President’s Biden’s May 2021 Executive Order on Improving the Nation’s Cybersecurity mandates rapid development of plans by every federal agency for modernizing their approach to cybersecurity. One of the most crucial improvements called for is the implementation of Zero Trust Architecture.
The Executive Order (EO) makes clear that Zero Trust tenets will need to be built into any software the federal government acquires or that its contractors use. The EO mandates amendments to the Federal Acquisition Regulation (FAR) to get that done. The aim is to improve not just federal cybersecurity but also that of the private sector that we’re all so dependent on—as vividly revealed by the Colonial Pipeline incident.
Changes to FAR and likewise, DFARS, mean that to continue to do business with the DoD, defense contractors will need to incorporate Zero Trust Architecture into their communication and collaboration platforms.
The National Security Agency’s (NSA’s) February 2021 memorandum, Embracing a Zero Trust Security Model, describes a Zero Trust security model as one that “eliminates trust in any one element, node, or service” and “assumes that a breach is inevitable or likely has already occurred, so it constantly limits access to only what is needed and looks for anomalous or malicious activity.”
Modern Zero Trust security differ fundamentally from legacy systems that focus on hardening the perimeter by creating the equivalent of bigger and bigger barriers around sensitive data and network boundaries. Instead, a Zero Trust mindset eliminates any vestiges of trust when it comes to protecting networks and core data by constantly verifying every user, device, application, and data flow.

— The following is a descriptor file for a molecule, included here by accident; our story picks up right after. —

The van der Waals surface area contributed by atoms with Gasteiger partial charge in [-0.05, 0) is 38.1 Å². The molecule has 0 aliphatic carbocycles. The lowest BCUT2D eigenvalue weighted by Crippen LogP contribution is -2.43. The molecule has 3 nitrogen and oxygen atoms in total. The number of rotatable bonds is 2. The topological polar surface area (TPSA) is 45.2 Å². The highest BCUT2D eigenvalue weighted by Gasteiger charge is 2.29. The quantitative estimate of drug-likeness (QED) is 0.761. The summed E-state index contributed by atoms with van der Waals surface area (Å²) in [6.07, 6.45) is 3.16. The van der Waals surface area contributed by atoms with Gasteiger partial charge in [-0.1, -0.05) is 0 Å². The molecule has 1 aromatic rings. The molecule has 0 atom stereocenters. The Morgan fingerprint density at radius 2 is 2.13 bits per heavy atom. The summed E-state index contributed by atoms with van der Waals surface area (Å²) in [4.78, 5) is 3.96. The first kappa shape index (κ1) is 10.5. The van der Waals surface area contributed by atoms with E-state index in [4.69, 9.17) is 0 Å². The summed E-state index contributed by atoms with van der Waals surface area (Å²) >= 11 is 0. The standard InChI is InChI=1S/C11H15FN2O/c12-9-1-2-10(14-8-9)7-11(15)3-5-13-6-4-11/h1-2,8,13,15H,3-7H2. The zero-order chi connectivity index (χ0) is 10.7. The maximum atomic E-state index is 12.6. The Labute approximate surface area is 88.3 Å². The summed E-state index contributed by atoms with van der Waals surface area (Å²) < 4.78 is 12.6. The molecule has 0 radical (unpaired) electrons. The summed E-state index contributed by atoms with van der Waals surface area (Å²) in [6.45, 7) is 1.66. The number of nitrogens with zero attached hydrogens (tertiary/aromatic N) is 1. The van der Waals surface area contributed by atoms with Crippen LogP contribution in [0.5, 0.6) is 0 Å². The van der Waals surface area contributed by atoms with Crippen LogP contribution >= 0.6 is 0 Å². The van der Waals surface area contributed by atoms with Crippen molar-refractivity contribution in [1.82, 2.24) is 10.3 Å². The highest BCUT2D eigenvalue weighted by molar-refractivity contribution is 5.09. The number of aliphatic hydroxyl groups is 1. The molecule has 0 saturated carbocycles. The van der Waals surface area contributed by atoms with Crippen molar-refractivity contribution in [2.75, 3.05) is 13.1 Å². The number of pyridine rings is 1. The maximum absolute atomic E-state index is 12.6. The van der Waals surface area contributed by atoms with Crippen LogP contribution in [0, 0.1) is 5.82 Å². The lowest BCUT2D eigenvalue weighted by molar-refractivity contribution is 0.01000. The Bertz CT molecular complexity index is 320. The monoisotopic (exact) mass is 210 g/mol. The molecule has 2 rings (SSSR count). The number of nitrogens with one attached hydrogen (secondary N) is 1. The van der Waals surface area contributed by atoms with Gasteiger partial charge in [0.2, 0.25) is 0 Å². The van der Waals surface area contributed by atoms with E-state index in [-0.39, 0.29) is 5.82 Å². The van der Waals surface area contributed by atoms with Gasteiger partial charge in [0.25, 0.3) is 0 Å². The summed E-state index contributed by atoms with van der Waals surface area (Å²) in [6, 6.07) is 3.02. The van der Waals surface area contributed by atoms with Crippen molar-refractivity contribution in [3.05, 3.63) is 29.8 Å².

Zero Trust Architecture is designed to secure the entire breadth of computing services, data resources, and network locations across enterprises. One of the most critical components of that landscape is communication and collaboration systems. These systems—particularly emails and sensitive documents—are by far the most targeted and vulnerable points of attack. As such, communication and collaboration systems are the logical first place to apply Zero Trust principles to improve cybersecurity.
Simply put, communication and collaboration systems have three key components, each of which presents security challenges:
Zero Trust principles are not just a theoretical construct. PreVeil was built from the ground up to implement Zero Trust principles. Its email and filing sharing platform:
PreVeil knows, though, that better security isn’t enough: if security is difficult to use, it won’t be used. PreVeil is designed to deploy easily as an overlay system, with no impact on existing file and email servers. And it’s easy for users to adopt because it works the tools they already use, including their regular email address.
PreVeil is affordable too—a key factor for small- to medium-size defense contractors who often don’t have the resources and skills to build the secure systems they need. Hackers know this and frequently target such companies. PreVeil helps to turn the tables on that tactic by offering world class security at low costs.
Finally, because PreVeil embeds Zero Trust principles to protect CUI (Controlled Unclassified Information), it helps contractors comply with DFARS 252.204-7012, NIST 800-171, ITAR 120.54, and CMMC Level 3. PreVeil offers several resources in its library that explain how PreVeil accelerates your path to compliance.
PreVeil’s hope is that widespread adoption of a Zero Trust mindset will help take your organization’s security to a higher level, one needed to address today’s threat environment and to comply with federal mandates. To learn more, read our brief, Zero Trust: A better way to enhance cybersecurity and achieve compliance.